News

Research team receives $10M to transform shellfish farming with smart technology

June 26, 2020
UMCES researcher Matt Gray and a group of researchers and institutions throughout the U.S. received a $10M grant from the U.S. Department of Agriculture to bring advanced technology to the domestic shellfish aquaculture industry.

Bay 101: A virtual seminar series, science of the Chesapeake for non-scientists

June 25, 2020
Every Wednesday from July 8 through August 5 from 5:00 to 5:30 pm Horn Point Laboratory researchers will share a free, online seminar series about the science of the Chesapeake Bay. The thirty-minute programs will shed light into the mysteries of the Bay and highlight Horn Point programs working to improve the health of the Bay and its aquatic life.

Professor Matt Gray on the filtration capabilities of oysters

May 20, 2020
Oysters are filter feeders that can help clean up the Chesapeake Bay, right? Many have seen the various web videos showing a dozen or so bivalves clearing a murky fish tank in just an hour. But are they such ecological superheroes that each one can siphon 50 gallons of water in a day? Is it true? Well, yes, but not so much in the real world, according to Matthew Gray, a scientist at the University of Maryland Center for Environmental Science’s Horn Point Laboratory.

Faculty Spotlight: An Interview with Jamie Pierson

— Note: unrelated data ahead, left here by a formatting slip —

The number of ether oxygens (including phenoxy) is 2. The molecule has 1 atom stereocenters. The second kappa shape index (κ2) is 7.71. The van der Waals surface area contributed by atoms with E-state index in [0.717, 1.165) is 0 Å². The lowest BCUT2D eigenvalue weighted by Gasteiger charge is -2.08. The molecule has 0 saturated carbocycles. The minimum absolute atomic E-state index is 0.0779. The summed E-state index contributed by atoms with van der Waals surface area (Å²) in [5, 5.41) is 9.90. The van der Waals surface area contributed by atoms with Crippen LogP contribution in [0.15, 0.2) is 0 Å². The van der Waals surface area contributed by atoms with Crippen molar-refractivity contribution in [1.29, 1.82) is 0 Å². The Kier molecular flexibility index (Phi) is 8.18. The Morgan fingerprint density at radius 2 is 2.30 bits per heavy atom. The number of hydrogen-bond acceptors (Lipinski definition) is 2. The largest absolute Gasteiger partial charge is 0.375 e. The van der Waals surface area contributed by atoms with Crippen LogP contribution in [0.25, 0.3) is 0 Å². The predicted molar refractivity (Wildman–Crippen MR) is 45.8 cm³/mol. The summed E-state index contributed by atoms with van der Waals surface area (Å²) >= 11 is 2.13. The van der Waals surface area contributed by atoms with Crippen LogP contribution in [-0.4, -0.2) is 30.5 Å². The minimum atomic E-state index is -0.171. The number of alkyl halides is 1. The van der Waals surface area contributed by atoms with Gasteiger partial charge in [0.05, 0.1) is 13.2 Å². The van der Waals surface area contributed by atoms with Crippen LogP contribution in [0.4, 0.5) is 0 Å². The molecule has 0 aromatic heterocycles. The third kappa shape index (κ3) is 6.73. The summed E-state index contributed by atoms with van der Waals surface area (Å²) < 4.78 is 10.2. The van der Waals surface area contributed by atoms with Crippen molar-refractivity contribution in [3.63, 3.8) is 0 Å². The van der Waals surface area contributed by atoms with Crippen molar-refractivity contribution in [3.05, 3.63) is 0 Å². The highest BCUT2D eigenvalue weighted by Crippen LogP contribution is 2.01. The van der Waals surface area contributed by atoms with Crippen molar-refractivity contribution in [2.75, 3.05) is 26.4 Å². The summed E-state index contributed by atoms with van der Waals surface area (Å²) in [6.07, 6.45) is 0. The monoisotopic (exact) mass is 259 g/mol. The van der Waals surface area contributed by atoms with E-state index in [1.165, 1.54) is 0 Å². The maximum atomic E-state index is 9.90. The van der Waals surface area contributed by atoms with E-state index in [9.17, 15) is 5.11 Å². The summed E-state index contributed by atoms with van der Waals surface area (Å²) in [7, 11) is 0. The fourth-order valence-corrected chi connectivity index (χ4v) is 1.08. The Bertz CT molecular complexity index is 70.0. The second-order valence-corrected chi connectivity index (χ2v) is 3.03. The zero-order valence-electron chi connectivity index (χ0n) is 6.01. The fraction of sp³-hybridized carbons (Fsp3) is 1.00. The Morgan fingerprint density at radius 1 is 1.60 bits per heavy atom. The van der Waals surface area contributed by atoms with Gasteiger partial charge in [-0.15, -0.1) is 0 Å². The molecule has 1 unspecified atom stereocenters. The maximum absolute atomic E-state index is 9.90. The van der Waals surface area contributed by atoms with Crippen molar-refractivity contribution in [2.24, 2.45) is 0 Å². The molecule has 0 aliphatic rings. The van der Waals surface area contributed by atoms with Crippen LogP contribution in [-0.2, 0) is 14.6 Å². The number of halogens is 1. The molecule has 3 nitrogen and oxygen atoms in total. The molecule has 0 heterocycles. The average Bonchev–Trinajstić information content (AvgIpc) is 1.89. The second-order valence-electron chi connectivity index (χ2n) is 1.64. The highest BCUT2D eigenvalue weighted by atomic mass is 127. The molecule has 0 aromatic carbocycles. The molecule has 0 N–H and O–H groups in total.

May 19, 2020
I study a type of animal plankton. They’re called copepods, and they are plankton their entire life. These are tiny little animals that are about 1 to 3 millimeter long, usually. Copepods are probably the most numerous animal on earth. There's 15 or 16,000 named species right now, and we think there are probably more than that that we haven't discovered yet,

UMCES researchers examine healthy urban waterfronts around the world

May 4, 2020
Healthy Harbors are important for both the communities that surround them and the animals that live in them. Urban waterfronts, including harbors and ports, are a defining feature of coastal cities and serve as gateways to the rest of the world. HPL's Judy O'Neil co-edited a special issue of Regional Studies of Marine Science by the World Harbours Project, which featured several papers by UMCES researchers on harbors around the globe, from Guanabara Bay adjacent to Rio de Janeiro (Brazil) where urban development continues to degrade water quality and ecosystem health to Boston Harbor’s transformation from the “harbor of shame” to a vibrant coastal resource.

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